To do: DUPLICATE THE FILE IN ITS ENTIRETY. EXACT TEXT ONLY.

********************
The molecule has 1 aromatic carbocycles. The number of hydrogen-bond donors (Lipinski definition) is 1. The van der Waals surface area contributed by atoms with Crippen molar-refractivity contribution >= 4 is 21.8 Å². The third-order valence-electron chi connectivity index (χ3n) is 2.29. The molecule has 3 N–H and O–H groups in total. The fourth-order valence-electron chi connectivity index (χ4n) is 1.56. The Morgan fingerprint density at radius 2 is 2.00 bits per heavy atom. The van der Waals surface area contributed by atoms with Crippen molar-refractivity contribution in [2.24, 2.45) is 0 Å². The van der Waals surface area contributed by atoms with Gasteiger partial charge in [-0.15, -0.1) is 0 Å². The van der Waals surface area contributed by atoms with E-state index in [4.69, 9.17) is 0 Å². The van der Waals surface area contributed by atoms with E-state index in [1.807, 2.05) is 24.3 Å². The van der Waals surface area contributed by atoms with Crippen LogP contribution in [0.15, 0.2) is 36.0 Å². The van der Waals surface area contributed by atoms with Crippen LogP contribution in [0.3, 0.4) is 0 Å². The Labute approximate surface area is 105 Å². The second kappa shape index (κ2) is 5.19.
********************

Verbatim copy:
The molecule has 1 aromatic carbocycles. The number of hydrogen-bond donors (Lipinski definition) is 1. The van der Waals surface area contributed by atoms with Crippen molar-refractivity contribution >= 4 is 21.8 Å². The third-order valence-electron chi connectivity index (χ3n) is 2.29. The molecule has 3 N–H and O–H groups in total. The fourth-order valence-electron chi connectivity index (χ4n) is 1.56. The Morgan fingerprint density at radius 2 is 2.00 bits per heavy atom. The van der Waals surface area contributed by atoms with Crippen molar-refractivity contribution in [2.24, 2.45) is 0 Å². The van der Waals surface area contributed by atoms with Gasteiger partial charge in [-0.15, -0.1) is 0 Å². The van der Waals surface area contributed by atoms with E-state index in [4.69, 9.17) is 0 Å². The van der Waals surface area contributed by atoms with E-state index in [1.807, 2.05) is 24.3 Å². The van der Waals surface area contributed by atoms with Crippen LogP contribution in [0.15, 0.2) is 36.0 Å². The van der Waals surface area contributed by atoms with Crippen LogP contribution in [0.3, 0.4) is 0 Å². The Labute approximate surface area is 105 Å². The second kappa shape index (κ2) is 5.19.